Mayor Teresa Tomlinson's final quarterly public forum of the year drew more than 100 people to Solid Rock Assembly of God Church in Midland, and the city's budget was the most popular topic of discussion.
Residents posed questions about how the city might address its projected $6.5 million deficit this fiscal year. Some talked about pension reform and tighter controls, while others sought city funding for worthy local causes. One said that since churches pay no property taxes but still get city services, they should be assessed a flat fee for those services.
Bob Hutchinson said most private-sector companies have done away with traditional pensions in favor of 401(k) retirement plans, and maybe the city should consider doing the same.
"Sometimes you have to give people half a cup," he said.
Tomlinson said the city addressed pension reform last year, changing a program that employees paid nothing into to one which current employees pay 4 percent of their pay into the plan and future employees will pay 8 percent.
David Smith asked Tomlinson why -- when the city has been spending more than it's taking in for six years -- did the city build a new Citizen Service Center and aquatic center.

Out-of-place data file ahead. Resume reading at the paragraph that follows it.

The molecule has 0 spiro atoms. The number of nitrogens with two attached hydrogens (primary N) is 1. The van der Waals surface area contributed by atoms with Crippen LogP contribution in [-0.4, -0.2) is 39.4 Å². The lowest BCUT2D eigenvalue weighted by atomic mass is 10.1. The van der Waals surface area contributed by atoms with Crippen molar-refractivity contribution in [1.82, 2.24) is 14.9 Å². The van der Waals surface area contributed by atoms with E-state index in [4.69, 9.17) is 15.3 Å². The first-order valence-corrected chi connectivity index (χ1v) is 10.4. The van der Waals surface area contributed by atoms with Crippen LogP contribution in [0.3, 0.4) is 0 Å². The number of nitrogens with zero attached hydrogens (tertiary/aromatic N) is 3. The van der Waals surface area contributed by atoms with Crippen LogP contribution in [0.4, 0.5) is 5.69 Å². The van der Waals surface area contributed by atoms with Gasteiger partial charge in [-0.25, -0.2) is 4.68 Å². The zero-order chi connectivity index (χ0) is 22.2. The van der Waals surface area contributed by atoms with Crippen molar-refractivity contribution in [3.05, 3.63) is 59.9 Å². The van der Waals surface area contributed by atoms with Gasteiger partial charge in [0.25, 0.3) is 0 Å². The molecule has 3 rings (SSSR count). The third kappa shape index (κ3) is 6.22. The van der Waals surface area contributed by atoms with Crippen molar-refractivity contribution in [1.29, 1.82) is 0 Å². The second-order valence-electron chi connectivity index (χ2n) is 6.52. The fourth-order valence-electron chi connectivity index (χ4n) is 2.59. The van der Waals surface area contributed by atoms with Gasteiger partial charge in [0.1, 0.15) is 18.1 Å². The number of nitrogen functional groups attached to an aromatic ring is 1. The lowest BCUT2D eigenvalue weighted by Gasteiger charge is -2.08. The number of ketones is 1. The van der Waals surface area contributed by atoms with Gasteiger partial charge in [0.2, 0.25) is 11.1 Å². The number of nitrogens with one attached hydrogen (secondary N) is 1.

"I'm trying to understand why we would build buildings such as the natatorium when we knew, according to the Ledger-Enquirer, it was going to run a million-dollar deficit?" Smith asked.
Tomlinson explained that the money to build the municipal complex on Macon Road came from a Special Purpose Local Option Sales Tax, in which the projects were specifically outlined in the campaign for the SPLOST. So when it was approved, the city had no legal option other than to spend the money on those projects, she said.
"We're legally prohibited from using that money for any other purpose," Tomlinson said.
Kim Prescott works for a nonprofit that, among other things, provides Meals on Wheels to local low-income senior citizens. Federal and state budget cuts have reduced their budget to the point that they're having to cut back on the number of senior citizens who get fed.
"How we care for our seniors is really a direct reflection on our community," Prescott said.
Tomlinson said their plight is a perfect example of what so many local level service providers and governments are facing as the federal and state government cut spending on the local level.
Tomlinson, referring back to the $6.5 million shortfall, said local government doesn't have the money to take over what have been state and federal responsibilities. Rather, she said, the solution may be faith-based rather than tax-based.
"I spoke last night at a church in Columbus about home missions," Tomlinson said. "I'm afraid we're going to find that there is going to be more and more need for home missions, as we ask the faith-based community to step up in ways that they've never had to before to help us deal with this major seismic shift as the state and federal governments shed themselves of these responsibilities."